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born of Mary. These are the first of two classes. Further, as Nestorius says, the Bible connects the suffering and death of Christ not with the Godhead, but rather with 'Christ or the Son or the Kyrios'. Christ, as subject of a statement (onoma prokeimenon), signifies both, 'God and human being', and thus the two natures. The same is true for the titles 'Son' and 'Kyrios'. These can serve as the subject of all three classes of statements, for, as Nestorius writes to Cyril, they denote 'something common' (koina tina).

Christ is 'the invisible and the visible', as Nestorius often says in his sermons. Christ is 'the hidden (God) and he who appears visibly' for all human beings; yet in his invisible reality, as Theodore of Mopsuestia also stresses, he is only recognised by believers, not by Jews, the devil, etc. Because of the hidden, Nestorius worships the visible. For the latter is inseparably connected with God and reveals God. Cyril was to cite these propositions in his third letter because for him they showed that Nestorius taught in fact two Christs. For, according to Cyril, Nestorius denied a union that justifies that 'the one Christ Jesus, the only-begotten Son' (John 1.14,18) - that is, for Cyril, the Logos - 'is adored together with his flesh'.

Cyril says this without acknowledging, or perhaps even considering, that Nestorius stated in the immediate context: 'I distinguish the natures; however, I worship the One.' By this Nestorius meant 'the one prosopon of worship', of which Theodore of Mopsuestia spoke, even if Nestorius did not use the term prosopon in this sense in his homilies. Nestorius uses prosopon only as a characterisation of the concrete nature, as when he says that Christ has 'assumed the prosopon of the nature'.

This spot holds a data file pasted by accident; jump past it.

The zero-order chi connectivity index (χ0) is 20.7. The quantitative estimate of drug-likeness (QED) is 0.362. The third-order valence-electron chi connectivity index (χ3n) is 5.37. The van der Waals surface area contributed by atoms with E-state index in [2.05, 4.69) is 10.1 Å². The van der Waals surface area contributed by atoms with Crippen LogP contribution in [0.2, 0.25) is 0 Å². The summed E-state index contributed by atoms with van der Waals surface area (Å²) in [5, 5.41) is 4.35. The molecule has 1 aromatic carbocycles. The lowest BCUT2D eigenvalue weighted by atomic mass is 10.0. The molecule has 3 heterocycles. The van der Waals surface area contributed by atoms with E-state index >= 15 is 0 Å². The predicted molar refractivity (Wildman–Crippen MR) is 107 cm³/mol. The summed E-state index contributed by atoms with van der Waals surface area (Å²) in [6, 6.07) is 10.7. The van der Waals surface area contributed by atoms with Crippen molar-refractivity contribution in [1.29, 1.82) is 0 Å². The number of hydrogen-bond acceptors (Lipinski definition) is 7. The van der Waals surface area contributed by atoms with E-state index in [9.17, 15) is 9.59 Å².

Cyril's 'union according to the hypostasis' versus prosopon

In Nestorius' terminology, the concept of nature as prosopon is no longer clearly associated with its original exegetical context.19 Cyril, in his second letter to Nestorius, goes on the attack by employing the expression 'union according to the hypostasis', which he had already introduced in his aggressive tract Contra Nestorium. He uses it now in this letter for the first and last time consistently in order to interpret the incarnation as appropriation of the flesh. On the basis of this union, it is the Logos who is worshipped, but not Christ 'as human being together with the Logos'. For him appropriation means that 'the Logos became flesh' (John 1.14) and 'did not unite the prosopon of a human being with him'. Therefore he states that a 'union ofprosopa' in Christ is ruled out by 'the union

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